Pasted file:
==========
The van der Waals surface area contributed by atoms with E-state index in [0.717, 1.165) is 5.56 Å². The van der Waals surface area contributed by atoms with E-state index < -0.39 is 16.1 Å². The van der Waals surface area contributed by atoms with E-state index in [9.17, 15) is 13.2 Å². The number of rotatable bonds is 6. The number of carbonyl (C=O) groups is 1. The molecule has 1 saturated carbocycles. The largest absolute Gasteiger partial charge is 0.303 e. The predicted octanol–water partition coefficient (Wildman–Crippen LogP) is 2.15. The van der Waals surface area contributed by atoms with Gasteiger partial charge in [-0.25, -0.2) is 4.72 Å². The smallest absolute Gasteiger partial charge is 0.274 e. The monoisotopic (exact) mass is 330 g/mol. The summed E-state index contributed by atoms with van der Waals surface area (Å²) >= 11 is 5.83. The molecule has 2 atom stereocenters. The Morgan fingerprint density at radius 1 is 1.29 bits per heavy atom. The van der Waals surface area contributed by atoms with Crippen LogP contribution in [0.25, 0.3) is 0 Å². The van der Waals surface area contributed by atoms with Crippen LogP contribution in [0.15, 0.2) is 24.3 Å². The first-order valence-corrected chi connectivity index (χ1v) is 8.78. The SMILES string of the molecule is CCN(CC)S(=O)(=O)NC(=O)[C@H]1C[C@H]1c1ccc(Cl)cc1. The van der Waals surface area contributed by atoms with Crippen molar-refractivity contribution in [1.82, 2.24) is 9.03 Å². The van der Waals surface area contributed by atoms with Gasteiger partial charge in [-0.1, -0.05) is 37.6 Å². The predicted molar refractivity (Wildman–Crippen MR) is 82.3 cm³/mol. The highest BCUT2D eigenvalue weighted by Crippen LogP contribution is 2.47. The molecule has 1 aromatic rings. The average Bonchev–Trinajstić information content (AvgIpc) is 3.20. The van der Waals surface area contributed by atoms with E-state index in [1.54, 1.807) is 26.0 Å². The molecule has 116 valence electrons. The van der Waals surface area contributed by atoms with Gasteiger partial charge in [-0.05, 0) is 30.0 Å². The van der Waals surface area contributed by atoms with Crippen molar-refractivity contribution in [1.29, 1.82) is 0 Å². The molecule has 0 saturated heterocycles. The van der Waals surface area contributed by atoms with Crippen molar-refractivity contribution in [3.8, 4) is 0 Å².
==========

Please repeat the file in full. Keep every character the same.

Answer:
The van der Waals surface area contributed by atoms with E-state index in [0.717, 1.165) is 5.56 Å². The van der Waals surface area contributed by atoms with E-state index < -0.39 is 16.1 Å². The van der Waals surface area contributed by atoms with E-state index in [9.17, 15) is 13.2 Å². The number of rotatable bonds is 6. The number of carbonyl (C=O) groups is 1. The molecule has 1 saturated carbocycles. The largest absolute Gasteiger partial charge is 0.303 e. The predicted octanol–water partition coefficient (Wildman–Crippen LogP) is 2.15. The van der Waals surface area contributed by atoms with Gasteiger partial charge in [-0.25, -0.2) is 4.72 Å². The smallest absolute Gasteiger partial charge is 0.274 e. The monoisotopic (exact) mass is 330 g/mol. The summed E-state index contributed by atoms with van der Waals surface area (Å²) >= 11 is 5.83. The molecule has 2 atom stereocenters. The Morgan fingerprint density at radius 1 is 1.29 bits per heavy atom. The van der Waals surface area contributed by atoms with Crippen LogP contribution in [0.25, 0.3) is 0 Å². The van der Waals surface area contributed by atoms with Crippen LogP contribution in [0.15, 0.2) is 24.3 Å². The first-order valence-corrected chi connectivity index (χ1v) is 8.78. The SMILES string of the molecule is CCN(CC)S(=O)(=O)NC(=O)[C@H]1C[C@H]1c1ccc(Cl)cc1. The van der Waals surface area contributed by atoms with Crippen molar-refractivity contribution in [1.82, 2.24) is 9.03 Å². The van der Waals surface area contributed by atoms with Gasteiger partial charge in [-0.1, -0.05) is 37.6 Å². The predicted molar refractivity (Wildman–Crippen MR) is 82.3 cm³/mol. The highest BCUT2D eigenvalue weighted by Crippen LogP contribution is 2.47. The molecule has 1 aromatic rings. The average Bonchev–Trinajstić information content (AvgIpc) is 3.20. The van der Waals surface area contributed by atoms with E-state index in [1.54, 1.807) is 26.0 Å². The molecule has 116 valence electrons. The van der Waals surface area contributed by atoms with Gasteiger partial charge in [-0.05, 0) is 30.0 Å². The van der Waals surface area contributed by atoms with Crippen molar-refractivity contribution in [1.29, 1.82) is 0 Å². The molecule has 0 saturated heterocycles. The van der Waals surface area contributed by atoms with Crippen molar-refractivity contribution in [3.8, 4) is 0 Å².